One thing “D” mentioned is that she enjoys trying new recipes, but lacks the time to do a lot of searching for them (although she reads quickly, so a new cookbook or two would be helpful for her). She also hasn’t begun soaking her grains or really looking into that at all, and is unsure of where to begin.

I would recommend that she buy 2 new cookbooks. Here are my top suggestions:

jamie's-food-revolution-bookJamie’s Food Revolution: Rediscover How to Cook Simple, Delicious, Affordable Meals [10] (Jamie is inspiring. He loves cooking, love whole foods, and has fantastic ideas)

Nourishing Traditions: The Cookbook that Challenges Politically Correct Nutrition and the Diet Dictocrats [11] (This is the ultimate book that I must recommend to everyone. Some of it will be daunting. Some of it is easy. Start with what you can do, and know that as you grow in your skills and knowledge, this book will become more and more important and helpful)

super-natural-cooking-bookSuper Natural Cooking: Five Delicious Ways to Incorporate Whole and Natural Foods into Your Cooking [12] (Heidi is another whole-food lover, with beautiful, appealing recipes that are often quite simple. Also lots of vegetarian meals, which the “W” family enjoys, although they also eat meat, eggs and dairy)

Sue Gregg’s Introducing Whole Grain Baking with Blender Batter Baking and the 2 Stage Process [13] (the best, easiest book I know of to teach how about soaked grains and how to easily incorporate them into your diet)

Another excellent way to find good recipes is to read some real food blogs. I like to either print out the recipes I find that appeal to me and add them to my recipe binder (or “D” could just put them in the “new recipes to try” section of her kitchen binder), or else use a bookmarking system like Delicious [14] to store them online.

A few great sites to get simple, family friendly recipes from:

More to Come…

Later this week I will continue to give the “W” family their Real Food Makeover, by creating a week’s worth of menu ideas for them, discussing some of the changes that they can make in their buying habits, and some suggestions for their specific health struggles.

Additionally, look for an upcoming post on simple ways to prepare vegetables and easily add them to your meals! I know that this is a challenge for the “W” family in particular, but I’m pretty sure that it is a common challenge for many families who would like to up their vegetable intake but aren’t quite sure how to do it.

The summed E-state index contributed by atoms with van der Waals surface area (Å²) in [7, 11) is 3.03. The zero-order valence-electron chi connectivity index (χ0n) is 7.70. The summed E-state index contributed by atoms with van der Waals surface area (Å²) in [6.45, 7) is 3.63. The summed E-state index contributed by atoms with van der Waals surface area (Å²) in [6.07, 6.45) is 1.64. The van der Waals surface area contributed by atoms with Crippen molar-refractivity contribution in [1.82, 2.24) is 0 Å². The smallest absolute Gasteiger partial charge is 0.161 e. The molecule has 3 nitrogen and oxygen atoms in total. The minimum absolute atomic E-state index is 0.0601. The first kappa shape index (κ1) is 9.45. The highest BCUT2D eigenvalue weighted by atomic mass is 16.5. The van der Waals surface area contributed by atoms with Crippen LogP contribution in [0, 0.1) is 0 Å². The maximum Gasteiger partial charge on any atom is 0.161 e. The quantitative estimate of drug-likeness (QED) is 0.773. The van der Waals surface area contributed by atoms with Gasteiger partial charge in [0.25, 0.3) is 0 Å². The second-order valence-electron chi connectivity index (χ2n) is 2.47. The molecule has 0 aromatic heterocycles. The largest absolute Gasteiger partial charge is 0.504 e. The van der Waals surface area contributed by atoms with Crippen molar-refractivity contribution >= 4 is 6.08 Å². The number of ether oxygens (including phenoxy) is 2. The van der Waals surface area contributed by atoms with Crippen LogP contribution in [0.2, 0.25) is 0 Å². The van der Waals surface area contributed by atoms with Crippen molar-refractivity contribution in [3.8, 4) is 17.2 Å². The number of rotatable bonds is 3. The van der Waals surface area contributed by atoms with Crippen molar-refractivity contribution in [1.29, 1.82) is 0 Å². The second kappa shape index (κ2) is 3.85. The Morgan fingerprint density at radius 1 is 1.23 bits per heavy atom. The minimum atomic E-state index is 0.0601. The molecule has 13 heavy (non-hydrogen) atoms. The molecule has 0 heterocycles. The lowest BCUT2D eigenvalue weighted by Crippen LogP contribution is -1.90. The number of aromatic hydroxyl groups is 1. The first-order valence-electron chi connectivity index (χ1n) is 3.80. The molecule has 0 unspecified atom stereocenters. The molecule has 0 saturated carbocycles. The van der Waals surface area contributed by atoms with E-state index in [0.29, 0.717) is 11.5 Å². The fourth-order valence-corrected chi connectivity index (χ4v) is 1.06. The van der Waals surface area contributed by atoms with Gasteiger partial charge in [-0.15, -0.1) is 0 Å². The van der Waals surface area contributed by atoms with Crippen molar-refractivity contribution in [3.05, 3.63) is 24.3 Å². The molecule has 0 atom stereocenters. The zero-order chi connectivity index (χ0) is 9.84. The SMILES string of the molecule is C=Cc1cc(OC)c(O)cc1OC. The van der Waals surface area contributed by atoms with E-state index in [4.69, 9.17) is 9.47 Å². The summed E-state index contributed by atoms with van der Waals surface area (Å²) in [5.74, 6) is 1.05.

What are your biggest challenges when it comes to eating and serving real food in your home?


Article printed from Keeper of the Home: http://www.keeperofthehome.org

URL to article: http://www.keeperofthehome.org/2010/04/real-food-makeover-the-w-family.html

URLs in this post:

[1] Real Food Makeover: http://www.keeperofthehome.org/2010/03/upcoming-four-families-are-going-to-get-a-real-food-makeover.html

[2] Image: http://www.keeperofthehome.org/2010/04/real-food-makeover-the-w-family.html/waring-family-real-food

[3] Image: http://www.keeperofthehome.org/2010/04/real-food-makeover-the-w-family.html/chicken-rice-casserole

[4] idovermani: http://www.flickr.com/photos/idovermani/

[5] meal planning: http://www.keeperofthehome.org/2010/01/organization-in-the-real-food-kitchen-menu-planning.html

[6] homemaking binder: http://www.keeperofthehome.org/2010/01/creating-a-homemaking-binder.html

[7] favorite meal pages: http://www.keeperofthehome.org/2010/01/organization-in-the-real-food-kitchen-favorite-recipes-lists.html

[8] downloadable grocery shopping checklist: http://simplemom.net/tools/downloads/

[9] ListPlanIt: http://www.keeperofthehome.orgwww.listplanit.com

[10] Jamie’s Food Revolution: Rediscover How to Cook Simple, Delicious, Affordable Meals: http://www.amazon.com/gp/product/1401323596?ie=UTF8&tag=keeofthehom-20&linkCode=as2&camp=1789&creative=390957&creativeASIN=1401323596

[11] Nourishing Traditions: The Cookbook that Challenges Politically Correct Nutrition and the Diet Dictocrats: http://www.amazon.com/gp/product/0967089735?ie=UTF8&tag=keeofthehom-20&linkCode=as2&camp=1789&creative=390957&creativeASIN=0967089735

[12] Super Natural Cooking: Five Delicious Ways to Incorporate Whole and Natural Foods into Your Cooking: http://www.amazon.com/gp/product/1587612755?ie=UTF8&tag=keeofthehom-20&linkCode=as2&camp=1789&creative=390957&creativeASIN=1587612755

[13] Sue Gregg’s Introducing Whole Grain Baking with Blender Batter Baking and the 2 Stage Process: http://www.suegregg.com/cookbooks/cookbooks.htm

[14] Delicious: http://delicious.com/

[15] The Nourishing Gourmet: http://www.thenourishinggourmet.com/

[16] Passionate Homemaking: http://www.passionatehomemaking.com/

[17] Heavenly Homemakers: http://heavenlyhomemaker.com/

[18] Tammy’s Recipes: http://www.tammysrecipes.com/

[19] Kitchen Stewardship: http://www.kitchenstewardship.com/

[20] AllRecipes.com : http://allrecipes.com/